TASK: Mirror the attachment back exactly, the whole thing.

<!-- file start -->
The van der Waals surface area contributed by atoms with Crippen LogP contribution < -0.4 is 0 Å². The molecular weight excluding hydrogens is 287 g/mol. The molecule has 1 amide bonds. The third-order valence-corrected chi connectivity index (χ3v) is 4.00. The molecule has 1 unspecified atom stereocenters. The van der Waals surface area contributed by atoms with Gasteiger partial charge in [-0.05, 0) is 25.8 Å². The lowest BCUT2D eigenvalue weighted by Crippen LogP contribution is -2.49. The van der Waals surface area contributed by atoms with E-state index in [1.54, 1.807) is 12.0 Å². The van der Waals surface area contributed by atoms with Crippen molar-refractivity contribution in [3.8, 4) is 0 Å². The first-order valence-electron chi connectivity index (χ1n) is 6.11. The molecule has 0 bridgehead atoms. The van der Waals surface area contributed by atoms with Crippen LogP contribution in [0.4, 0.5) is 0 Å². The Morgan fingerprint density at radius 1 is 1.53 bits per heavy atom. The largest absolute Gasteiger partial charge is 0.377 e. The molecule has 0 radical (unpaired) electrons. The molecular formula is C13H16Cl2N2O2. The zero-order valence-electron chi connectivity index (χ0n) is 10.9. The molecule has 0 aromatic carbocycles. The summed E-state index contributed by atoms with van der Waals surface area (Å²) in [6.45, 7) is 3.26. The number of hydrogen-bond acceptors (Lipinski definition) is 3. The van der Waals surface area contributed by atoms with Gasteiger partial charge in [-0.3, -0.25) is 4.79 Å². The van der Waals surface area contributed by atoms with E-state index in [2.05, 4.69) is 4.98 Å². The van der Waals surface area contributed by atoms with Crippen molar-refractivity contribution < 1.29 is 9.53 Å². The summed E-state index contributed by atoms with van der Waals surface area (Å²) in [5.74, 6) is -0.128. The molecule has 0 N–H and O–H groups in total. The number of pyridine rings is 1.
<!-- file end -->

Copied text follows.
The van der Waals surface area contributed by atoms with Crippen LogP contribution < -0.4 is 0 Å². The molecular weight excluding hydrogens is 287 g/mol. The molecule has 1 amide bonds. The third-order valence-corrected chi connectivity index (χ3v) is 4.00. The molecule has 1 unspecified atom stereocenters. The van der Waals surface area contributed by atoms with Gasteiger partial charge in [-0.05, 0) is 25.8 Å². The lowest BCUT2D eigenvalue weighted by Crippen LogP contribution is -2.49. The van der Waals surface area contributed by atoms with E-state index in [1.54, 1.807) is 12.0 Å². The van der Waals surface area contributed by atoms with Crippen molar-refractivity contribution in [3.8, 4) is 0 Å². The first-order valence-electron chi connectivity index (χ1n) is 6.11. The molecule has 0 bridgehead atoms. The van der Waals surface area contributed by atoms with Crippen LogP contribution in [0.4, 0.5) is 0 Å². The Morgan fingerprint density at radius 1 is 1.53 bits per heavy atom. The largest absolute Gasteiger partial charge is 0.377 e. The molecule has 0 radical (unpaired) electrons. The molecular formula is C13H16Cl2N2O2. The zero-order valence-electron chi connectivity index (χ0n) is 10.9. The molecule has 0 aromatic carbocycles. The summed E-state index contributed by atoms with van der Waals surface area (Å²) in [6.45, 7) is 3.26. The number of hydrogen-bond acceptors (Lipinski definition) is 3. The van der Waals surface area contributed by atoms with Gasteiger partial charge in [-0.3, -0.25) is 4.79 Å². The van der Waals surface area contributed by atoms with E-state index in [2.05, 4.69) is 4.98 Å². The van der Waals surface area contributed by atoms with Crippen molar-refractivity contribution < 1.29 is 9.53 Å². The summed E-state index contributed by atoms with van der Waals surface area (Å²) in [5.74, 6) is -0.128. The molecule has 0 N–H and O–H groups in total. The number of pyridine rings is 1.